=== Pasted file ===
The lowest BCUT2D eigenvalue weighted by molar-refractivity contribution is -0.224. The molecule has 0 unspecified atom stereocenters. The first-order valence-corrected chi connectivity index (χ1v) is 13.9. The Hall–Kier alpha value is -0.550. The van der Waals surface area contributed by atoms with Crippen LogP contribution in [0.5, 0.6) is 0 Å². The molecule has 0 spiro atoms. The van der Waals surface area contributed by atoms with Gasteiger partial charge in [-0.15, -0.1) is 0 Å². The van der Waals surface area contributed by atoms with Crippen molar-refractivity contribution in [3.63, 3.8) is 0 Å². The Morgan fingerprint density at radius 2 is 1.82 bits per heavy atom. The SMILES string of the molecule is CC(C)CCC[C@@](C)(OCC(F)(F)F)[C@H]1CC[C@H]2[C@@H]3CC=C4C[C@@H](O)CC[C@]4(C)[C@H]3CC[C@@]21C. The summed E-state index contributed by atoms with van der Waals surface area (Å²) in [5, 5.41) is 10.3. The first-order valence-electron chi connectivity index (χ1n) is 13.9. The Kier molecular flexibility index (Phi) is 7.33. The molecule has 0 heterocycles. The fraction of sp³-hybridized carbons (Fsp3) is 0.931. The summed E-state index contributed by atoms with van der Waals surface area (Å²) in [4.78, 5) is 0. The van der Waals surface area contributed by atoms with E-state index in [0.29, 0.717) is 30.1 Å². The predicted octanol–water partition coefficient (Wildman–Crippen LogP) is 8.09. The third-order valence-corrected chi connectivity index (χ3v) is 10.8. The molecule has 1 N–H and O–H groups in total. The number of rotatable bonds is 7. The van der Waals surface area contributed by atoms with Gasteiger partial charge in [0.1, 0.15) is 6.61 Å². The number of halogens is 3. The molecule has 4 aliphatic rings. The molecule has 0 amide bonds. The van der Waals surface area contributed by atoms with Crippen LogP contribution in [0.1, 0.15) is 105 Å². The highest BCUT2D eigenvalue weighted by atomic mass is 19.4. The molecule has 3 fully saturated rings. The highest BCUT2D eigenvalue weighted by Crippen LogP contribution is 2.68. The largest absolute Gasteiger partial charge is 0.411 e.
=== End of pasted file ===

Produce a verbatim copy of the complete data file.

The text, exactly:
The lowest BCUT2D eigenvalue weighted by molar-refractivity contribution is -0.224. The molecule has 0 unspecified atom stereocenters. The first-order valence-corrected chi connectivity index (χ1v) is 13.9. The Hall–Kier alpha value is -0.550. The van der Waals surface area contributed by atoms with Crippen LogP contribution in [0.5, 0.6) is 0 Å². The molecule has 0 spiro atoms. The van der Waals surface area contributed by atoms with Gasteiger partial charge in [-0.15, -0.1) is 0 Å². The van der Waals surface area contributed by atoms with Crippen molar-refractivity contribution in [3.63, 3.8) is 0 Å². The Morgan fingerprint density at radius 2 is 1.82 bits per heavy atom. The SMILES string of the molecule is CC(C)CCC[C@@](C)(OCC(F)(F)F)[C@H]1CC[C@H]2[C@@H]3CC=C4C[C@@H](O)CC[C@]4(C)[C@H]3CC[C@@]21C. The summed E-state index contributed by atoms with van der Waals surface area (Å²) in [5, 5.41) is 10.3. The first-order valence-electron chi connectivity index (χ1n) is 13.9. The Kier molecular flexibility index (Phi) is 7.33. The molecule has 0 heterocycles. The fraction of sp³-hybridized carbons (Fsp3) is 0.931. The summed E-state index contributed by atoms with van der Waals surface area (Å²) in [4.78, 5) is 0. The van der Waals surface area contributed by atoms with E-state index in [0.29, 0.717) is 30.1 Å². The predicted octanol–water partition coefficient (Wildman–Crippen LogP) is 8.09. The third-order valence-corrected chi connectivity index (χ3v) is 10.8. The molecule has 1 N–H and O–H groups in total. The number of rotatable bonds is 7. The van der Waals surface area contributed by atoms with Gasteiger partial charge in [0.1, 0.15) is 6.61 Å². The number of halogens is 3. The molecule has 4 aliphatic rings. The molecule has 0 amide bonds. The van der Waals surface area contributed by atoms with Crippen LogP contribution in [0.1, 0.15) is 105 Å². The highest BCUT2D eigenvalue weighted by atomic mass is 19.4. The molecule has 3 fully saturated rings. The highest BCUT2D eigenvalue weighted by Crippen LogP contribution is 2.68. The largest absolute Gasteiger partial charge is 0.411 e.